Taking Stock of Your Department

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Taking Stock of Your Department

By Bryant C. Broder, CSPDT, ACSP

Inventory. The word has been around since 1523. Perhaps more powerful than it sounds, the word "inventory" can make CEOs cringe at the thought of the investment!

Our good friends at Merriam Webster define inventory as: an itemized list of current assets; a catalog of the property of an individual or estate; a list of goods on hand; a survey of natural resources; the quantity of goods or materials on hand: stock; and the act or process of taking an inventory.

The list or catalog of your "current assets" in CS can be enough to make a 6-inch binder scream with pain, not to mention the aforementioned CEO, CFO, and materials manager! Volumes have been written on inventory control and inventory management over the years, most of which was written for the manufacturing or retail environment.

Inventory is one of the hospital's largest assets, however, many CEOs aren't satisfied with the contribution inventory makes toward the overall success of the business until it isn't where you need it when you need it. In other words, inventory management plays an integral part in program efficacy, but the skill is undervalued and may go largely unnoticed until there is a problem, such as:

  • The wrong quantities of the wrong items are often found in CS, surgery, and warehouse shelves. Even though there may be a lot of surplus inventory and dead stock on your shelves, the right stock isn't available when customers request it.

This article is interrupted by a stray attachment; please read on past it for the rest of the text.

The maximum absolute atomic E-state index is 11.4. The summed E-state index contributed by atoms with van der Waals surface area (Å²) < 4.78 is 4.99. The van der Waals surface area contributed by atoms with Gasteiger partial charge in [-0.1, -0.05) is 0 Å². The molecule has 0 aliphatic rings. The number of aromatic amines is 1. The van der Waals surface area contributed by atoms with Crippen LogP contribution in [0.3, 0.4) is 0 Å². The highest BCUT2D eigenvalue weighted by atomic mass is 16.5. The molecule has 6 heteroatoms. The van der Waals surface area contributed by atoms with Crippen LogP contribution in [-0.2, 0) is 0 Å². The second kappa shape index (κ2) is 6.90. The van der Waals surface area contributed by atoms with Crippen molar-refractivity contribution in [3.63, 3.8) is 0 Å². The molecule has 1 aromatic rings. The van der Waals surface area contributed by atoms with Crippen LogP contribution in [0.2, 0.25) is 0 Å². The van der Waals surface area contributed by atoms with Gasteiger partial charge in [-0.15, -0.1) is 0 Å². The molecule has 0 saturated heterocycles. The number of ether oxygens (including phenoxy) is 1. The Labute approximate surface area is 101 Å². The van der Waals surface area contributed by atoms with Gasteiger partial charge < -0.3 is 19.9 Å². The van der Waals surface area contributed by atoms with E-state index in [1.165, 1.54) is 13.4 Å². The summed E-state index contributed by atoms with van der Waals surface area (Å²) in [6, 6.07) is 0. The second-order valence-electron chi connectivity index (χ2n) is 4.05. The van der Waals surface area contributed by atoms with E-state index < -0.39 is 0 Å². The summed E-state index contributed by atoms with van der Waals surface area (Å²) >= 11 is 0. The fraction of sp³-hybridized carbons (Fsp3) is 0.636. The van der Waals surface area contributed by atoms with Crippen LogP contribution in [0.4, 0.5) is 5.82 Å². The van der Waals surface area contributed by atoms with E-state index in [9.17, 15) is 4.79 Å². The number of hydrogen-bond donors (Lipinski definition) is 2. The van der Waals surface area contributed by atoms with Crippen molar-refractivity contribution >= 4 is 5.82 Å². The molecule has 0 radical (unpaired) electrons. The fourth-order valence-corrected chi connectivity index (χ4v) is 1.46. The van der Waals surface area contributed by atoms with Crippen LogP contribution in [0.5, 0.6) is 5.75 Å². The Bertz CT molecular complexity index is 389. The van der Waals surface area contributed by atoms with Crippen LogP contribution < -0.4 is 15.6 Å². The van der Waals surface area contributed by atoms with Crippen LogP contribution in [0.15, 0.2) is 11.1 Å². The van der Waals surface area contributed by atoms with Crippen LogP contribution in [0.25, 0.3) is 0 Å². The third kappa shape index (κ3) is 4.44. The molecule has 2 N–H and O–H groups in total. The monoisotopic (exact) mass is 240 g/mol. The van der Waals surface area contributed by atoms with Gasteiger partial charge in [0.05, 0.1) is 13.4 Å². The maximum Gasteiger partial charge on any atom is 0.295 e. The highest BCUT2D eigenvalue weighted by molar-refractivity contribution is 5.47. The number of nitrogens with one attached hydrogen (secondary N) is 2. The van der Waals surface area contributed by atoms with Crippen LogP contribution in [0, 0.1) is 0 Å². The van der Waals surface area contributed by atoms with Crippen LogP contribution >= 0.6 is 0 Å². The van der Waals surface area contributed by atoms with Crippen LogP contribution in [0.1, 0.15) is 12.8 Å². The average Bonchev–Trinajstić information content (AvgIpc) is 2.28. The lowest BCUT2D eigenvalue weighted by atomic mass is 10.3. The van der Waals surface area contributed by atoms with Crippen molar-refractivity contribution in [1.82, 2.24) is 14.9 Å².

• Inaccurate computer inventory records. Inventory balance information in the computer system does not accurately reflect what is available for sale in the warehouse.
  • Unsatisfactory return on investment. Considering hospitals' substantial investment in inventory, profits are far less than what could be earned if the money were invested elsewhere.

Measuring Inventory Performance

In the new Training Manual for Central Service Technicians, published by the American Society for Healthcare Central Service Professionals (ASHCSP), there is a useful chapter on measuring inventory performance. Inventory turnover can be defined as the annual dollar value of items issued from CS, divided by the dollar value of supplies stored in CS. Collecting and organizing the data to run this equation may seem a daunting task to address, but once you've done it you'll be able to better manage one of the hospital's most valuable assets.

Inventory turnover is calculated with the following formula: Cost of goods sold from stock sales during the past 12 months divided by the average inventory investment during the past 12 months. There are several things to keep in mind when calculating turnover rates:

  • Only consider cost of goods sold from stock sales, which are filled from warehouse inventory. Non-stock items and direct shipments are not included. Sure, these sales are important, but don't involve your warehouse stock (i.e. your investment in inventory).
  • Inventory turnover is based on the cost of items (what you paid for them) not sales dollars (what you sold them for). Inventory turnover depends on the average value of stocked inventory.

To determine your average inventory investment: